Pyramid Lake has risen about six feet since January, and it could rise another five to ten feet through the summer months. If it does, it would be the highest it's been in a decade. All great news for fisherman and our ecosystem. 

"In addition to the aquatic benefits you got an increase in stream flows that's helpful for upstream users too. So there's multiple stake holders on those such as the Truckee River," added Hutchinson. 

Measuring the water is quite simple and is done at the beginning of each month. 

"We would just tape down from our given known elevation and from that subtract elevation to the water surface and that's what our lake determination would be," said Hutchinson. 

Figuring the lakes capacity is more of a challenge. With the impressive winter season we've had more water is flowing into Pyramid Lake than is being evaporated. But if you look back to the late 1800s when they first took measurements the lake level has gone down about 90 feet. The Newlands Project allows you to see how far back the lake used to be thousands of years ago by looking at the ridge lines in the hills behind the lake.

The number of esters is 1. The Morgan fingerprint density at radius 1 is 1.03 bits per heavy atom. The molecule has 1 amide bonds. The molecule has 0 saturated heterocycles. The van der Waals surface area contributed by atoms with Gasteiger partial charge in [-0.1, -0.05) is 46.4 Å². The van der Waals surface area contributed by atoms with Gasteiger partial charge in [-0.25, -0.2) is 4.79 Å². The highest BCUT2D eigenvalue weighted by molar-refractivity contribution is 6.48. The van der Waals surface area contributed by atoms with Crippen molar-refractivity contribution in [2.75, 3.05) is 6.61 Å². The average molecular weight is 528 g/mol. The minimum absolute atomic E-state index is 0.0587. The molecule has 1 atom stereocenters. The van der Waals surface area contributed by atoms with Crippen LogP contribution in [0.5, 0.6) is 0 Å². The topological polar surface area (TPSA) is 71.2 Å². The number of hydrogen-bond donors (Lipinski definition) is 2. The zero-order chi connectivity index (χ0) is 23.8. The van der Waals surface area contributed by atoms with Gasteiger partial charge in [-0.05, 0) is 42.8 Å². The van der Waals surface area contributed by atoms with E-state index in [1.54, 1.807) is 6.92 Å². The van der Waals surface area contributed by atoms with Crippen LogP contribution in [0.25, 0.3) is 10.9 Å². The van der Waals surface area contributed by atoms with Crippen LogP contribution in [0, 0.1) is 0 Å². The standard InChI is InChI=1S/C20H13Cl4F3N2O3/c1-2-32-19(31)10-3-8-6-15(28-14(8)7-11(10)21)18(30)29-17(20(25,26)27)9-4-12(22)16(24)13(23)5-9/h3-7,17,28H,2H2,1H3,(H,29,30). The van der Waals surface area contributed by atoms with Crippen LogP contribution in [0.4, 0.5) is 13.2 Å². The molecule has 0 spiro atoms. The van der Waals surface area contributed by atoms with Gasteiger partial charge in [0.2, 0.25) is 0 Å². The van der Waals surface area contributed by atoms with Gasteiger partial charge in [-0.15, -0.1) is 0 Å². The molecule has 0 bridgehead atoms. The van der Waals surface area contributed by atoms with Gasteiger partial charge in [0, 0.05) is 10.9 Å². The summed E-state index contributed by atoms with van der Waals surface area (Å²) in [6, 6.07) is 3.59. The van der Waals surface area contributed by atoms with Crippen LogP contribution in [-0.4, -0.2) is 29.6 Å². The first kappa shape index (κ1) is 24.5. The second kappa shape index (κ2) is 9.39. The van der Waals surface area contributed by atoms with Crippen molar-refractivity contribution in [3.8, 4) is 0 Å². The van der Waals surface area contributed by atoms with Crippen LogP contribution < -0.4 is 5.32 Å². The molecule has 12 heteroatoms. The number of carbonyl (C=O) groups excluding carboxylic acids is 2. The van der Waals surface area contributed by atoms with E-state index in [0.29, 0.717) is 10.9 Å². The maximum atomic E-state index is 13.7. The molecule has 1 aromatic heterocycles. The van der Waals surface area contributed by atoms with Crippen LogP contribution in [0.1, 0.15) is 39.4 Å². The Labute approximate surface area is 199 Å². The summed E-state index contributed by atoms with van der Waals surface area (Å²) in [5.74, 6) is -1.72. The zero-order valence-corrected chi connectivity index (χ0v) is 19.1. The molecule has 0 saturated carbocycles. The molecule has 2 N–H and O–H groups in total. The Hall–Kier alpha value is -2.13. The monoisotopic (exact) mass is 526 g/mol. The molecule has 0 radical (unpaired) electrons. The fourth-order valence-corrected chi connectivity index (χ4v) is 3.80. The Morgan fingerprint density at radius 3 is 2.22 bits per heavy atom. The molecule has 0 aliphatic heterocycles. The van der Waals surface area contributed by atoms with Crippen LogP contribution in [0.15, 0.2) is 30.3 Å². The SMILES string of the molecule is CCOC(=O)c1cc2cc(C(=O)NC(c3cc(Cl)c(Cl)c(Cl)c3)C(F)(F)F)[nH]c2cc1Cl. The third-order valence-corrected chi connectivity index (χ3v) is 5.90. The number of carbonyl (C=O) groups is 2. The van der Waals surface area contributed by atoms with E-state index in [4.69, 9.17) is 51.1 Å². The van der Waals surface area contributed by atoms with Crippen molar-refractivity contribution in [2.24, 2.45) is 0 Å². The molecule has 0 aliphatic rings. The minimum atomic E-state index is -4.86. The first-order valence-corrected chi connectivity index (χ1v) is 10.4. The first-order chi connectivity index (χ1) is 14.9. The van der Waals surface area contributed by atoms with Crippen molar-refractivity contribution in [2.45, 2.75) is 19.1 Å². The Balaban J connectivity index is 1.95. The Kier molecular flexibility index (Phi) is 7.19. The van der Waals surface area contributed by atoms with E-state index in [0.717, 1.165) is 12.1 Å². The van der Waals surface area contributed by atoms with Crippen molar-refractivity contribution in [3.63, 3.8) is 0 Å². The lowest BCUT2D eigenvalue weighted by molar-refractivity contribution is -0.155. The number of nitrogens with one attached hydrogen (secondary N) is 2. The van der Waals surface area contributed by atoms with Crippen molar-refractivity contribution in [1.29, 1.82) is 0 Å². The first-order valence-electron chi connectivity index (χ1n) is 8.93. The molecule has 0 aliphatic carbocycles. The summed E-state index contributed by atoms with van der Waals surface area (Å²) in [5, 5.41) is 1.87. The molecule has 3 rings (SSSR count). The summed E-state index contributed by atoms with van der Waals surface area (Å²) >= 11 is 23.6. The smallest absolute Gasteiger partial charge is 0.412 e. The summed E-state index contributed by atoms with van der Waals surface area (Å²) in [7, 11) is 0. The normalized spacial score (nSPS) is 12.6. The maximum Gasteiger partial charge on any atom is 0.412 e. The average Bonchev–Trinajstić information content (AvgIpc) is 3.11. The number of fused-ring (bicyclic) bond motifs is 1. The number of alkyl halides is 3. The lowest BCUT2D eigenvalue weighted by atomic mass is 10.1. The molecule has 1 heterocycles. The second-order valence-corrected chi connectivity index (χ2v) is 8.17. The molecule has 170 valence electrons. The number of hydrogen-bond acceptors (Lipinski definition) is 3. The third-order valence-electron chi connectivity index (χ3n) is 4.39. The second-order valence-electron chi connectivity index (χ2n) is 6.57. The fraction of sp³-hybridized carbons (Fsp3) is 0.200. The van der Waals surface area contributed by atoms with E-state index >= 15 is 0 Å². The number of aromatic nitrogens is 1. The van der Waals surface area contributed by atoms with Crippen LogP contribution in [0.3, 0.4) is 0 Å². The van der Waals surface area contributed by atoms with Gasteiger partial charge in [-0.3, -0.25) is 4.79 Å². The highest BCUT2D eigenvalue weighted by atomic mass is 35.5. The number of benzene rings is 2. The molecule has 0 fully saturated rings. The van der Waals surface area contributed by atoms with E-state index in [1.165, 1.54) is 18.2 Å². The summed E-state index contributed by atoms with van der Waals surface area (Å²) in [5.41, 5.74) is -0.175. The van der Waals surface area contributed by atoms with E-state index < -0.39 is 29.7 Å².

"This was all one continuous ancient Lake Lahontan. It extended all the way to encompass Walker Lake. This was all one continuous sea," added Hutchinson. 

This would make the area look way different than it is now. The current data is free to the public and can be found on the USGS website.